13 well as a loss by parting with what one has. 6 Possession etc. of articles for use in frauds (1) A person is guilty of an offence if he has in his possession or under his control any article for use in the course of or in connection with any fraud. (2) A person guilty of an offence under this section is liable- (a) on summary conviction, to imprisonment for a term not exceeding 12 months or to a fine not exceeding the statutory maximum (or to both); (b) on conviction on indictment, to imprisonment for a term not exceeding 5 years or to a fine (or to both). (3) Subsection (2)(a) applies in relation to Northern Ireland as if the reference to 12 months were a reference to 6 months. Criminal Justice Act 2003 (EXTRACTS) PART 7 TRIALS ON INDICTMENT WITHOUT A JURY 43 Applications by prosecution for certain fraud cases to be conducted without a jury (NOT YET IN FORCE!) (1) This section applies where- (a) one or more defendants are to be tried on indictment for one or more offences, and (b) notice has been given under section 51B of the Crime and Disorder Act 1998 (c. 37) (notices in serious or complex fraud cases) in respect of that offence or those offences. (2) The prosecution may apply to a judge of the Crown Court for the trial to be conducted without a jury. (3) If an application under subsection (2) is made and the judge is satisfied that the condition in subsection (5) is fulfilled, he may make an order that the
14 trial is to be conducted without a jury; but if he is not so satisfied he must refuse the application. (4) The judge may not make such an order without the approval of the Lord Chief Justice or a judge nominated by him. (5) The condition is that the complexity of the trial or the length of the trial (or both) is likely to make the trial so burdensome to the members of a jury hearing the trial that the interests of justice require that serious consideration should be given to the question of whether the trial should be conducted without a jury. (6) In deciding whether or not he is satisfied that that condition is fulfilled, the judge must have regard to any steps which might reasonably be taken to reduce the complexity or length of the trial. (7) But a step is not to be regarded as reasonable if it would significantly disadvantage the prosecution. 44 Application by prosecution for trial to be conducted without a jury where danger of jury tampering (IN FORCE 24 th JULY 2006)) (1) This section applies where one or more defendants are to be tried on indictment for one or more offences. (2) The prosecution may apply to a judge of the Crown Court for the trial to be conducted without a jury. (3) If an application under subsection (2) is made and the judge is satisfied that both of the following two conditions are fulfilled, he must make an order that the trial is to be conducted without a jury; but if he is not so satisfied he must refuse the application. (4) The first condition is that there is evidence of a real and present danger that jury tampering would take place. (5) The second condition is that, notwithstanding any steps (including the provision of police protection) which might reasonably be taken to prevent jury tampering, the likelihood that it would take place would be so substantial as to make it necessary in the interests of justice for the trial to be conducted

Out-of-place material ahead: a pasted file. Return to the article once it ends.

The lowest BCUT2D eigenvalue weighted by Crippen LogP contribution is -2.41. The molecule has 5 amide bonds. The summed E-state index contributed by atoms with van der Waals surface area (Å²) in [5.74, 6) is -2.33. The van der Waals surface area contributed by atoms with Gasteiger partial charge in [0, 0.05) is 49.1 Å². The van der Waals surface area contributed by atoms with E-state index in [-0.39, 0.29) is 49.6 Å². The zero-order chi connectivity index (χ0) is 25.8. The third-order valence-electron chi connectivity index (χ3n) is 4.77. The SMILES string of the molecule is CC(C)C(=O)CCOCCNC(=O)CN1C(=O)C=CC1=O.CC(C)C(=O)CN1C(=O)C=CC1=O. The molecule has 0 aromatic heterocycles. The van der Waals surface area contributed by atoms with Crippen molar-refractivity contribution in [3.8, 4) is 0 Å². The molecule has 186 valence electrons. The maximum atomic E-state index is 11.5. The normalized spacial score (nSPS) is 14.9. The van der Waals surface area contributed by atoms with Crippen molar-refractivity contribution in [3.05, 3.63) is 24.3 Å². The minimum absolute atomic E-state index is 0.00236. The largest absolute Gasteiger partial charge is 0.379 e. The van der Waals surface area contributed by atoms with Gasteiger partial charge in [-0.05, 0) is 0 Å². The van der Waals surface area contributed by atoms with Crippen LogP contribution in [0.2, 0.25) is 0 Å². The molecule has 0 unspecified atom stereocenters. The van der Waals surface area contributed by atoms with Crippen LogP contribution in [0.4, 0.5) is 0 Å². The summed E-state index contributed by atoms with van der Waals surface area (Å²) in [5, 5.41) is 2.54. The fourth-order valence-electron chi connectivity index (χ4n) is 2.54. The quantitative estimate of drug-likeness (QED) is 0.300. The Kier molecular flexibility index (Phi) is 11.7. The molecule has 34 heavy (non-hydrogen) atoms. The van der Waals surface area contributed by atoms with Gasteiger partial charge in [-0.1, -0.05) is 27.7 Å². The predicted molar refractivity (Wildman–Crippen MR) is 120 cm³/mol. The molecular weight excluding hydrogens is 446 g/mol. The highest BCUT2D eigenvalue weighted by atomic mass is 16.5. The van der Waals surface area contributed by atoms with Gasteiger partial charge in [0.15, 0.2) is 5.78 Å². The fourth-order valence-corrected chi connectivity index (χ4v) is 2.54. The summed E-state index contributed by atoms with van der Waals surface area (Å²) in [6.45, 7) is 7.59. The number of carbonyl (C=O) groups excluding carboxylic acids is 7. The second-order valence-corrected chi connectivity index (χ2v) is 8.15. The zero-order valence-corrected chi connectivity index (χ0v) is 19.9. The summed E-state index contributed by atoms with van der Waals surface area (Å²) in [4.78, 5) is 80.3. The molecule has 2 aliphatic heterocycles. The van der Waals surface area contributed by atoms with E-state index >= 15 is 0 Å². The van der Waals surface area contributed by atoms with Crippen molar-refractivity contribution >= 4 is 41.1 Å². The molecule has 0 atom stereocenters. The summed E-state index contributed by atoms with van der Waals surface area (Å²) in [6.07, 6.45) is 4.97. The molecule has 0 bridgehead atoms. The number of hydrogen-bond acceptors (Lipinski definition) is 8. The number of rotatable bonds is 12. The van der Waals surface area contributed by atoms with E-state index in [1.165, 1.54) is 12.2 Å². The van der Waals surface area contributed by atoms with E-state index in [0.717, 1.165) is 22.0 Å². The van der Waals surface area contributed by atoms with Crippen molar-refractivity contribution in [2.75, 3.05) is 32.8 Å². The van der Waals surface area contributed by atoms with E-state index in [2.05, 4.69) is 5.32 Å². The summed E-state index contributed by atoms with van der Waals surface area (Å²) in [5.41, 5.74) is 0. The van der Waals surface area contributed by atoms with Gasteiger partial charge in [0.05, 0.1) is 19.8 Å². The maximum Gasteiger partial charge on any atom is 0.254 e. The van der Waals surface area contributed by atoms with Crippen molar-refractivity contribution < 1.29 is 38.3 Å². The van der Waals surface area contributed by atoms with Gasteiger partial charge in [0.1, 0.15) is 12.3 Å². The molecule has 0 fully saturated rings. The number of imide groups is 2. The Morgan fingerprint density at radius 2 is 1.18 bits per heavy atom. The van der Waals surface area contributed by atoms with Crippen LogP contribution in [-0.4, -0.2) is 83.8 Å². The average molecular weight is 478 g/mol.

15 without a jury. (6) The following are examples of cases where there may be evidence of a real and present danger that jury tampering would take place- (a) a case where the trial is a retrial and the jury in the previous trial was discharged because jury tampering had taken place, (b) a case where jury tampering has taken place in previous criminal proceedings involving the defendant or any of the defendants, (c) a case where there has been intimidation, or attempted intimidation, of any person who is likely to be a witness in the trial.
16 Leicester LLM Commercial Stream FINANCIAL SERVICES CRIME 2009 SEMINAR 3 CRIMINAL LAW AND REGULATION ON THE FINANCIAL MARKETS This Seminar focuses on the regulation of the financial services industry and the markets. The essential reading is intended to give you an outline of the key features of the regulation of the financial markets in the UK and the key issues in the areas of market manipulation and insider dealing. I have chosen these two areas to illustrate the interface between Criminal law and regulatory approaches in the context of the special features of the financial markets. Please read the required reading for your Group first so that when the groups meet in the Seminar you can develop your presentations quickly. DISCUSSION AND PREPARATION Please come prepared to discuss: (a)the Structure of the Regulatory System (b) The insider dealing offence under the Criminal Justice Act 1992 (c) The method proposed for dealing with market abuse under FSMA including: (d) How market abuse is defined and what we really mean by the concept. (e) Why should it be regulated? (f) The relationship between Criminal and Civil Law/Regulatory approaches. Is the criminal law, civil law, or regulatory regime the best approach? (g) The relationship of the Human Rights Act 1998 and the European Convention on Human Rights to the legal regime in this area. All members of Group A Read the following before the Seminar and present a ten to fifteen minute talk on the structure of financial services regulation in the UK and its relevance to market abuse and insider dealing 1. Company Lawyer 2007 Article Carlos Conceicao, The FSA's Approach to Taking Action against Market Abuse (2007) 28 Company Lawyer 43-45